In front of an audience of over 200 at the annual Lincoln Day Dinner, Ohio Attorney General Mike DeWine reflected Monday evening on some of his accomplishments and also laid out his vision for the future of the state.
DeWine, the former Republican U.S. senator who’s serving his second term as state attorney general, plans to run for governor of Ohio in 2018. Republican Gov. John Kasich is prevented by term limit rules from running again.
“What has happened in this state is we’ve been able to get our financial house in order,” DeWine said, complimenting the work of Kasich and the state legislature. “Elections matter. Since I’ve been in office, we’ve joined Republican attorney generals around the country and have been able to fight back against not just Obamacare, but the crazy rules and regulations that the Obama administration was trying to impose on this country.”
During the 54th edition of the Lincoln Day Dinner, held at the Mahan Building on the Fayette County Fairgrounds, members of the Fayette County Republican Party also listened to DeWine talk about many of his office’s accomplishments, including improving the crime lab and expediting the return of DNA evidence to prosecutors and law enforcement.
“We’re doing six times the amount of work now than the day I took office,” DeWine said.
DeWine added that a special children’s unit has been organized to protect children from sexual predators and others who commit crimes against children. Cracking down on elder abuse crimes has also been a high priority during DeWine’s tenure.
“Elder abuse, whether it be financial or physical, is the most under-reported crime,” he said. “We have set up a special unit in the attorney general’s office to help local law enforcement in this regard, and have had very significant results.”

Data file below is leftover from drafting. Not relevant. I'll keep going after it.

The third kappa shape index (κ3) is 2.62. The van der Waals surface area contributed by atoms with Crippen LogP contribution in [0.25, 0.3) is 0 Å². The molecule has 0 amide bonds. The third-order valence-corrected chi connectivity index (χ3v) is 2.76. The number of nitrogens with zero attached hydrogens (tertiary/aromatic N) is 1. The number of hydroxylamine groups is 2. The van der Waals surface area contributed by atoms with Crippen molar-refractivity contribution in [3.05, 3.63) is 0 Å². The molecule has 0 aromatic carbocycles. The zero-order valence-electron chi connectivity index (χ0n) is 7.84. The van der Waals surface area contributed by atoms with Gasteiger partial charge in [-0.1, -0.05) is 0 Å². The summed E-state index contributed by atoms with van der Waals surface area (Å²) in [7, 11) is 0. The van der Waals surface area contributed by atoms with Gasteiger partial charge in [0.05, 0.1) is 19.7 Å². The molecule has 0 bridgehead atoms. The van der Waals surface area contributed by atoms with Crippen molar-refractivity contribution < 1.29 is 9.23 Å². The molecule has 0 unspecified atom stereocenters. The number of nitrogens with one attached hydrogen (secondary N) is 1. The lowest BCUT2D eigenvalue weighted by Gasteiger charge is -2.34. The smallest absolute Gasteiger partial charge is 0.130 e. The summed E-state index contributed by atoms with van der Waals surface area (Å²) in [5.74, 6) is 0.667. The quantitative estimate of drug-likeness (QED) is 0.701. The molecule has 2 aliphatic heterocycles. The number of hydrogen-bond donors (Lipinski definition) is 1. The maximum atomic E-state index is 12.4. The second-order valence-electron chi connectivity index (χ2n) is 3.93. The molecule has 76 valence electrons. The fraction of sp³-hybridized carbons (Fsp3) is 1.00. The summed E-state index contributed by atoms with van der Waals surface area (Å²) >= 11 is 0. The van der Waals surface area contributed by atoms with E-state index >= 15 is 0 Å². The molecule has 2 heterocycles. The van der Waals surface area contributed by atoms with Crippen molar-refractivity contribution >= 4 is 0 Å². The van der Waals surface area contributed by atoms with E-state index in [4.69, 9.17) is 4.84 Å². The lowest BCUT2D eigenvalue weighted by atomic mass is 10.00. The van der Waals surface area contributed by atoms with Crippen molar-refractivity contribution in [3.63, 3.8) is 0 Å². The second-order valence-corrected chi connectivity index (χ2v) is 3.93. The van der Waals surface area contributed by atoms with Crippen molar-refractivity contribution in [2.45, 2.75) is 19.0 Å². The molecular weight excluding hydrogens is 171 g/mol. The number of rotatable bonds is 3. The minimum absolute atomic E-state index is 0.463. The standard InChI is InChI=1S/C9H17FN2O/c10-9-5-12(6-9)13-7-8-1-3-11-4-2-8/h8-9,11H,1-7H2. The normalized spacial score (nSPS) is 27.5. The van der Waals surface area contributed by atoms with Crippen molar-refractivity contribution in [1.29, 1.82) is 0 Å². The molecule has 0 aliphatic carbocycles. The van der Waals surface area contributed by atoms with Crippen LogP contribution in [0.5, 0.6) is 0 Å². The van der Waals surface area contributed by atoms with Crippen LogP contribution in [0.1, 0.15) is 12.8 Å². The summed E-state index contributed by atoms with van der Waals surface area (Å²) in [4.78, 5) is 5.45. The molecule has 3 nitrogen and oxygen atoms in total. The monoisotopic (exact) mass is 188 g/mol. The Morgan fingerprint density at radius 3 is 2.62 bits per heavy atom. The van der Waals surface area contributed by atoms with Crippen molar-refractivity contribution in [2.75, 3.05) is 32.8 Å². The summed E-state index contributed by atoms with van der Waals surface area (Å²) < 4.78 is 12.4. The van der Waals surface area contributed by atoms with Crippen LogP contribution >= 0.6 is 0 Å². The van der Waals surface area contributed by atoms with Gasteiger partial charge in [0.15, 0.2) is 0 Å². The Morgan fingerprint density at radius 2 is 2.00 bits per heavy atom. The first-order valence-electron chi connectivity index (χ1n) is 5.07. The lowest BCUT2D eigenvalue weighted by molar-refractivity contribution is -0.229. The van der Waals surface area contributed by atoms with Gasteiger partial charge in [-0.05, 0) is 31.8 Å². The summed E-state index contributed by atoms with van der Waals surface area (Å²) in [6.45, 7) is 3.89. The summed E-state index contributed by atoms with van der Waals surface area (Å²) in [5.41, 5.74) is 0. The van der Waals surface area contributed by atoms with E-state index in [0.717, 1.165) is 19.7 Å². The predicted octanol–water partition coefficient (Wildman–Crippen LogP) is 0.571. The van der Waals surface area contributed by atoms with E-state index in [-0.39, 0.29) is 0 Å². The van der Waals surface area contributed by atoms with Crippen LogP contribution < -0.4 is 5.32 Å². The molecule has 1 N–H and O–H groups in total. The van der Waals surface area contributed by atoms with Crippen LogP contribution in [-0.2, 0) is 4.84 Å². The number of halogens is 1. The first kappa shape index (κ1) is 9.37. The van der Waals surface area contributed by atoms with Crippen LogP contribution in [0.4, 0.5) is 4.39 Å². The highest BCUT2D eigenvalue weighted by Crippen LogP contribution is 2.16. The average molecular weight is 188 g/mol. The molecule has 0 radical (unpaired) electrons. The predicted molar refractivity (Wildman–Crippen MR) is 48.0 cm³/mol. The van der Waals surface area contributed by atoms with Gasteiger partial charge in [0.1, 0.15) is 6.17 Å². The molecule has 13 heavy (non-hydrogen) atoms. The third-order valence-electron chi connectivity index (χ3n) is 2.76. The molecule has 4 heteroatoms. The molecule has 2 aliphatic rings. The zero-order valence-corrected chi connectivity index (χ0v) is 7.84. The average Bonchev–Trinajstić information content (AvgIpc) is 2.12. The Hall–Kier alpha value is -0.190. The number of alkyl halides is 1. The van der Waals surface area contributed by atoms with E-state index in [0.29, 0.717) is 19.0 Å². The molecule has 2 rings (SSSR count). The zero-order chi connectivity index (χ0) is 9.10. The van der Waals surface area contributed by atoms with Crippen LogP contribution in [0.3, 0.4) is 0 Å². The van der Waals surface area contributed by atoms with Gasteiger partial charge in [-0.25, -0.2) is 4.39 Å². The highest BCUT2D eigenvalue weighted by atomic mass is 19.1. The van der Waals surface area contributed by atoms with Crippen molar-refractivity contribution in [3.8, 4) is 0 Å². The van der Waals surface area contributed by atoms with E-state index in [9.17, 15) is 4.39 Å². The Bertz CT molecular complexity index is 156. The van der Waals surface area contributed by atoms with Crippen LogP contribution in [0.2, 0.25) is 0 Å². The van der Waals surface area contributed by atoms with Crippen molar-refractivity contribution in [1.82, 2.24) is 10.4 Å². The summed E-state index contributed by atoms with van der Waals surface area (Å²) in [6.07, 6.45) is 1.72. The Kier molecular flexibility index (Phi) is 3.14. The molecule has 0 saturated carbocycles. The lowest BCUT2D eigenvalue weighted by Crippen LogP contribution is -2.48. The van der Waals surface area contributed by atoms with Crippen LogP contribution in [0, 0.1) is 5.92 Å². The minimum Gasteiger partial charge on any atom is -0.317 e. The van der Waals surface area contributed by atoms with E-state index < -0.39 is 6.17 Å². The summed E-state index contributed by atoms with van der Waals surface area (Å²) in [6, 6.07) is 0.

DeWine also took the opportunity Monday to look toward the future.
“John Kennedy said when he ran for president, ‘The job of a presidential candidate is to lay before the American people the unfinished business of the country,’” DeWine said. “I think that’s also the job of someone who’s running for governor, to lay before the people of Ohio what our unfinished business is.”
Taking care of the natural advantages that Ohio already has is a good start, DeWine said.
“In Ohio, we have plenty of water. You look around at some other states and they don’t have that. We’ve got a strong work ethic here. We have people who want to get up and go to work. When you look at natural gas, when these pipelines are down, it’s going to totally transform some of our poorest counties in southeast Ohio. We’re going to be able to have some of the cheapest gas in the country. Any manufacturing company that is looking to come to the state, Ohio is going to be very competitively-advantaged.”
DeWine said he believes a governor’s “number one job” is to create a business climate within the state that is conducive for businesses to come, and for businesses that are already here to expand.
“We want it conducive for men and women who want to start their own business here to be able to start it,” he added. “That’s the number one job of the governor and the state legislature…to create that solid climate so we can create jobs. Everything really flows from jobs. The governor has to make sure the taxes are low as possible. Not only kept low, but kept predictable.”
DeWine also spoke at length about education and the importance of teaching our children to make healthy choices at an early age.
“When I travel around this state and talk to businessmen and businesswomen as I do every week, what do you think the number one complaint is? The number one thing almost every single time is, ‘We can’t find people to come in and work. We can’t find people who are qualified, can’t find people who can pass a drug test,’ and on and on.”
The opioid addiction epidemic has been a challenging issue for DeWine.
“This is a problem that is devastating to Fayette County and every county in the state,” he said. “It’s absolutely, positively everywhere. We have to get in front of this problem. We’re not going to be able to arrest our way out of it. Experts say that if you’re serious about this problem, you have to start early…in kindergarten. I’m not talking about speaking about heroin to kindergartners, but rather teaching them about good decisions. From K-12, you have to do something and get in front of it. It could make a huge, huge difference. We have to change the trajectory of many of these disadvantaged kids.”
DeWine left the crowd with a note of optimism.
“When I’m governor, each and every day I will work with everything I can to see that everyone, all of our kids, have an opportunity,” he said. “I want Ohio to be the state of opportunity.”
Reach Ryan Carter at 740-313-0352 or on Twitter @rywica.